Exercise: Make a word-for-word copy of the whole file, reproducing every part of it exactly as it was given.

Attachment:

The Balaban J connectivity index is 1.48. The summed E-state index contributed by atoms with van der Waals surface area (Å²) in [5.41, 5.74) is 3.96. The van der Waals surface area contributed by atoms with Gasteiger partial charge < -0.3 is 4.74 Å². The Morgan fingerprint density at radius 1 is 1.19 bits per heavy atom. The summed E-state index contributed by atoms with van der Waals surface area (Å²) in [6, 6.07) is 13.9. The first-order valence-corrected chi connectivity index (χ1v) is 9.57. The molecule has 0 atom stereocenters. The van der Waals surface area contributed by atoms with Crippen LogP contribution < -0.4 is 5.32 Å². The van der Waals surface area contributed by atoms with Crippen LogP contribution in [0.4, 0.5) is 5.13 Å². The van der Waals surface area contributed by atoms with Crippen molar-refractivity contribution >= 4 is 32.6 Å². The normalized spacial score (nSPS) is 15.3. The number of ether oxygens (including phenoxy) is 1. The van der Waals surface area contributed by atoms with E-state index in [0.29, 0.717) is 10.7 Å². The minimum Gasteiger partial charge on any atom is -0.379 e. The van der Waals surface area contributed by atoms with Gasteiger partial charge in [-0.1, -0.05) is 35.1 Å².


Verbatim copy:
The Balaban J connectivity index is 1.48. The summed E-state index contributed by atoms with van der Waals surface area (Å²) in [5.41, 5.74) is 3.96. The van der Waals surface area contributed by atoms with Gasteiger partial charge < -0.3 is 4.74 Å². The Morgan fingerprint density at radius 1 is 1.19 bits per heavy atom. The summed E-state index contributed by atoms with van der Waals surface area (Å²) in [6, 6.07) is 13.9. The first-order valence-corrected chi connectivity index (χ1v) is 9.57. The molecule has 0 atom stereocenters. The van der Waals surface area contributed by atoms with Crippen LogP contribution < -0.4 is 5.32 Å². The van der Waals surface area contributed by atoms with Crippen LogP contribution in [0.4, 0.5) is 5.13 Å². The van der Waals surface area contributed by atoms with Crippen molar-refractivity contribution >= 4 is 32.6 Å². The normalized spacial score (nSPS) is 15.3. The number of ether oxygens (including phenoxy) is 1. The van der Waals surface area contributed by atoms with E-state index in [0.29, 0.717) is 10.7 Å². The minimum Gasteiger partial charge on any atom is -0.379 e. The van der Waals surface area contributed by atoms with Gasteiger partial charge in [-0.1, -0.05) is 35.1 Å².